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April 1, 2019

Geothermal Country Overview: Germany

North Germany map

Geothermal energy in Germany is divided into shallow (below 400 m depth), medium (between 400 and 1000 m depth) and deep (below 1000 m depth and exceeding 60°C) resources. Other classifications include, open (connected directly to groundwater source) and closed (with no direct contact between circulating heat carrier and reservoir fluids) geothermal systems.

In the case of shallow resources, which are commonly exploited with heat pump systems, geothermal heat can be extracted from ground heat collectors, borehole heat exchangers (also in piles) or shallow groundwater wells. Energy from shallow geothermal resources is an already approved and widely used option for the base-load heating as well as cooling of residential, industrial and commercial buildings across Germany. High reliability of shallow geothermal energy applications is demonstrated by more than 300,000 near surface installations.

Deep geothermal resources in Germany include the following:

  • Low enthalpy hydrothermal systems, especially in doublet systems, with aquifers of temperatures between 20 and approximately 100°C,
  • Petrothermal systems which utilize thermal energy without naturally occurring fluids and/or low reservoir permeability, such as Enhanced Geothermal Systems (EGS) or Hot-Dry-Rock (HDR) systems,
  • Deep Borehole Heat Exchangers (DBHE), which can be drilled directly for such purposes or reconstructed from already existing negative or abandoned petroleum wells, exploiting geothermal heat via circulation of a heat carrier in a closed-loop system.

The most important regions for deep geothermal resources exploitation are the North German Basin, the Upper Rhine Graben as well as the South German Molasse Basin, where geothermal heat can be used directly due to high, conduction dominant, geothermal gradients. The majority of deep geothermal projects are located in southern Bavaria due to the most favorable geological conditions. There is growing interest in utilizing geothermal energy from abandoned coal mines, especially in the Ruhr region of Germany. The first combined geothermal heat and power Organic Rankine cycle (ORC) plant in Germany was established in the municipality of Neustadt-Glewe, where thermal waters of around 90°C were produced. As for 2018, 34 geothermal energy plants were operating in Germany, of which:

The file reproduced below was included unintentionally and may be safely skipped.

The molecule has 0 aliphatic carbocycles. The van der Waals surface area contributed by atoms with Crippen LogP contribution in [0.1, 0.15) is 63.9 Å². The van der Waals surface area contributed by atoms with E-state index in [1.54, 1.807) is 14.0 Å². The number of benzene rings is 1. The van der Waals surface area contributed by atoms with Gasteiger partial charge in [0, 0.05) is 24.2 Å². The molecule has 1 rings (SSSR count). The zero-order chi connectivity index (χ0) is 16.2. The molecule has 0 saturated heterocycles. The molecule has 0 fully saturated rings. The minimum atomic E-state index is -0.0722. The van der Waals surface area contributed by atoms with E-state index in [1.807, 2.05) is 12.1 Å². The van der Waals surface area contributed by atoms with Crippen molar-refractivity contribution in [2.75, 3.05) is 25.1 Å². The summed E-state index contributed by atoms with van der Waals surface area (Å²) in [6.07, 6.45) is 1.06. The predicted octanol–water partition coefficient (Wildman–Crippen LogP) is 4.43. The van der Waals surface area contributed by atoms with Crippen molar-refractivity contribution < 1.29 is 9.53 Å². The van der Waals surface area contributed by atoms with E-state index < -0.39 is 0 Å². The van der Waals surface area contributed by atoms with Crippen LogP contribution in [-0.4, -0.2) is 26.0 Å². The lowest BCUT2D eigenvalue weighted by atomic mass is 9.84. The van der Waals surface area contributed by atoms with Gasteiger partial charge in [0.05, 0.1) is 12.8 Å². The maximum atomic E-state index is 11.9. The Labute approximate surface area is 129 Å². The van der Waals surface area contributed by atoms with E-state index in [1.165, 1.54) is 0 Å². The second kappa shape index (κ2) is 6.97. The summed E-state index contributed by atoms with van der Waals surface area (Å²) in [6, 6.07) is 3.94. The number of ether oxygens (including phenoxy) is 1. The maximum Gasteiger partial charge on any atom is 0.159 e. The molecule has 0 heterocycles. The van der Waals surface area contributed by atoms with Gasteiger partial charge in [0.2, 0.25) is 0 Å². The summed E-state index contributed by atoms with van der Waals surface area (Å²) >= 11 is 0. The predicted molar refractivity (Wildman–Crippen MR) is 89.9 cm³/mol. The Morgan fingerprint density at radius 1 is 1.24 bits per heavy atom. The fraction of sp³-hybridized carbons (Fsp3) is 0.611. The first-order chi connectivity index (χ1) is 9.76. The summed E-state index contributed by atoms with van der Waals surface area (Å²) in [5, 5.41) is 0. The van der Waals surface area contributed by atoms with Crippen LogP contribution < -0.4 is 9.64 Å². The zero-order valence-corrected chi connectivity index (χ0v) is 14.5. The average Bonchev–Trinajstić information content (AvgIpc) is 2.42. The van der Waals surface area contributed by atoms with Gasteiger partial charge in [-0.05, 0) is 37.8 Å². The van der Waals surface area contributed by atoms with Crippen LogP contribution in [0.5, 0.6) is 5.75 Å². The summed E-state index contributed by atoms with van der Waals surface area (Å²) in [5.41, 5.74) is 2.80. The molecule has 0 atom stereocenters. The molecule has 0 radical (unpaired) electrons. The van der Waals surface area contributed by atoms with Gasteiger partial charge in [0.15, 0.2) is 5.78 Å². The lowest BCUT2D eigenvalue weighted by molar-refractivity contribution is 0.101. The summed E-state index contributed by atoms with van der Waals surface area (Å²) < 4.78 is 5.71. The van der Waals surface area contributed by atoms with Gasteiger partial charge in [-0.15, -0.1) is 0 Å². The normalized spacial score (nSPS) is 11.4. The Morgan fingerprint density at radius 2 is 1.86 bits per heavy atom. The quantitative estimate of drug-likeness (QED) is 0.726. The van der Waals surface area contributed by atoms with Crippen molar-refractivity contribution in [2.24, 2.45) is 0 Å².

• 25 produce heat
  • 4 produce electricity
  • 5 are combined heat and electricity geothermal plants

Fig. 1. Hydrothermal resources of Germany (source: Leibniz Institute for Applied Geophysics, 2012)

Fig. 2. Subsurface temperature distribution for deep geothermal energy utilization in Germany (Agemar et al., 2014)

This concludes the first Geothermal Country Overview blog post in our series. Check back weekly as we post our next country update!

#GeothermalCountryOverview #Geothermal #GeothermalFactsandStats

Sources:

Josef Weber, Britta Ganz, Ruediger Schellschmidt, Burkhard Sanner and Ruediger Schulz, Geothermal Energy Use in Germany, Proceedings World Geothermal Congress 2015 Melbourne, Australia, 19-25 April 2015

Agemar, T.; Weber, J.; Schulz, R. Deep Geothermal Energy Production in Germany. Energies 2014, 7, 4397-4416

www.nortonrosefulbright.com (access on 16.03.2019)

Author: Michal Kruszewski